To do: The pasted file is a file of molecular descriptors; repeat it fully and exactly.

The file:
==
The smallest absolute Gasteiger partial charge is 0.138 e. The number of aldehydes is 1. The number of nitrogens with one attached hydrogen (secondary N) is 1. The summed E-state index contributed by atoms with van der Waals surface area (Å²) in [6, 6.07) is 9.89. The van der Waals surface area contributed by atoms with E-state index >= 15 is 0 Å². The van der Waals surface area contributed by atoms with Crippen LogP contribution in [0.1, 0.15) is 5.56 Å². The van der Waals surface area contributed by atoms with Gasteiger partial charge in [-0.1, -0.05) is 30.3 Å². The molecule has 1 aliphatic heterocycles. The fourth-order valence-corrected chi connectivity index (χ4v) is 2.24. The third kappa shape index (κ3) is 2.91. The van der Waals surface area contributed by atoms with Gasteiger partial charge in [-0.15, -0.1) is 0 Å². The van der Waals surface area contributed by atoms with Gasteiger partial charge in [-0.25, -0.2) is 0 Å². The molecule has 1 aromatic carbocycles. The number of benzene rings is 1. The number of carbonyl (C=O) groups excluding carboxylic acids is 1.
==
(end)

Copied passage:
The smallest absolute Gasteiger partial charge is 0.138 e. The number of aldehydes is 1. The number of nitrogens with one attached hydrogen (secondary N) is 1. The summed E-state index contributed by atoms with van der Waals surface area (Å²) in [6, 6.07) is 9.89. The van der Waals surface area contributed by atoms with E-state index >= 15 is 0 Å². The van der Waals surface area contributed by atoms with Crippen LogP contribution in [0.1, 0.15) is 5.56 Å². The van der Waals surface area contributed by atoms with Gasteiger partial charge in [-0.1, -0.05) is 30.3 Å². The molecule has 1 aliphatic heterocycles. The fourth-order valence-corrected chi connectivity index (χ4v) is 2.24. The third kappa shape index (κ3) is 2.91. The van der Waals surface area contributed by atoms with Gasteiger partial charge in [-0.15, -0.1) is 0 Å². The van der Waals surface area contributed by atoms with Gasteiger partial charge in [-0.25, -0.2) is 0 Å². The molecule has 1 aromatic carbocycles. The number of benzene rings is 1. The number of carbonyl (C=O) groups excluding carboxylic acids is 1.